I know few people have just one valuation – or market appraisal as the public liability insurers insist we call them – but it still makes my heart sink when I’m up against more bullshit, misinformation and fabrication than Prime Minister’s question time.
The guy leaving doesn’t see me, partly because he’s saying goodbye so effusively I almost gag, and partly because I’m ducking into the footwell to avoid being spotted. I’m rewarded with much-needed anonymity as he passes my car unwittingly, and a sharp stabbing pain down my leg. The sciatica isn’t getting any better. Nature’s way of telling you you’re past your prime – that and the bean counter’s performance league tables.
Every town has too many estate agents even after a rocky property market has culled a few. Any alien dropping into a retail zone in the UK would immediately assume we live off bricks and mortar and charity shops. They might also imagine the euthanasia police had quietly removed anyone over the age of forty, wearing a suit and carrying a clipboard – bar me.
‘Come on in.’ Says the man who opens the door, wife hovering in the background. She’s not that vocal yet but when it comes to price she’ll have an opinion. ‘Nice that you are on time.’ Offers the man neutrally. It’s a crumb but something to work on. I already know the experience angle will be required. Any pretence of youthful enthusiasm in selling someone’s home is negated by my arrival on the doorstep - unless it’s a retirement flat. No matter how many caffeine-based drinks you consume you can’t really get energy in a can.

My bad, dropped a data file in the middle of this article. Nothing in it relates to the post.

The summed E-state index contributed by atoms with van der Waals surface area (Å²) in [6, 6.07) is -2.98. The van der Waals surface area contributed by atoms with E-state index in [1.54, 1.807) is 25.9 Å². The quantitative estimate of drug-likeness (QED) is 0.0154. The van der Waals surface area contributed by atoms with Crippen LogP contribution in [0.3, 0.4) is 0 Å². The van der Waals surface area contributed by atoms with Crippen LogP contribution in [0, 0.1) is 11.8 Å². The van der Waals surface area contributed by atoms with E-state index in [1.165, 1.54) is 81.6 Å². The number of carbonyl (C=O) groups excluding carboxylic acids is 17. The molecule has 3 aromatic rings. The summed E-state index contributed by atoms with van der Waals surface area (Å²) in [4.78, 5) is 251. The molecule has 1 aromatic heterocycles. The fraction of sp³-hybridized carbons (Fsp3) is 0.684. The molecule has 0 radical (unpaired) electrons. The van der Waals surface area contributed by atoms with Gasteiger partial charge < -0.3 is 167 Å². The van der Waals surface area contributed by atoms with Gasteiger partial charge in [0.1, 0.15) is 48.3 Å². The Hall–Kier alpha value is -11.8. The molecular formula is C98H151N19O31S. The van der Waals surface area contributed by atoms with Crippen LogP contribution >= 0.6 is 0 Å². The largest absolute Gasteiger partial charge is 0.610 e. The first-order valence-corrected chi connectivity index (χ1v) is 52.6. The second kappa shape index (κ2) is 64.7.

‘So you don’t all have to take exams?’ Asks the wife incredulously after I’ve dropped a few land mines for the earlier agent to detonate on. And I tell her, as I tell anyone who’ll listen, that anybody can open an estate agency business unless they’ve received an almost unheard of banning order from the Office of Fair Trading.
‘It doesn’t say that on the television advert.’ Challenges the husband, referring to the cringesome safari-based promotion running for a well-known estate agency search engine. I’m already bored with analogies about lions and jackals in business wear shredding unsuspecting prey. The endangered species comments and gags about it being a jungle out there, are wearing thin too. Just what was the advertising agency focus group doing for their free coffee and doughnuts?
‘I think there are far too many of you anyway.’ Opines the wife, before hesitating and adding a less than convincing. ‘No offence.’ None taken I think, unless I see that pre-pubescent pimple’s board outside your home next time I drive past. And I will drive past.
I keep the false smile pasted to my features until I reach the sanctuary of my car. I’ve hit them with an attractive fee – it still won’t be the cheapest – and majored on professionalism, accurate advice and experience. They didn’t look convinced. The fact that they were both younger than me probably didn’t help find as much mutual ground as I’d have liked. My kids are finishing education, whilst their child is still at primary. I mean the husband has an iPad for crying out loud. I can barely work my mobile.
‘Any luck?’ Asks assistant manager T as I trudge through the office door, shoulders more sloped than an alpine ski run. I should have sent him on the valuation, a better demographic match. ‘Fifty-fifty.’ I lie, before retiring to my office to lick my wounds.
Improbably, I fantasise about how to cull a few of the opposition. My property pogrom would start with any lad in a shiny suit with too narrow lapels, particularly if he hadn’t started shaving - other than under the arms. Then extend to anyone with a pompous double-barrelled surname, a handkerchief in his top pocket, or comedy cufflinks - running on to all women with heels over three inches and a skirt short enough to distract.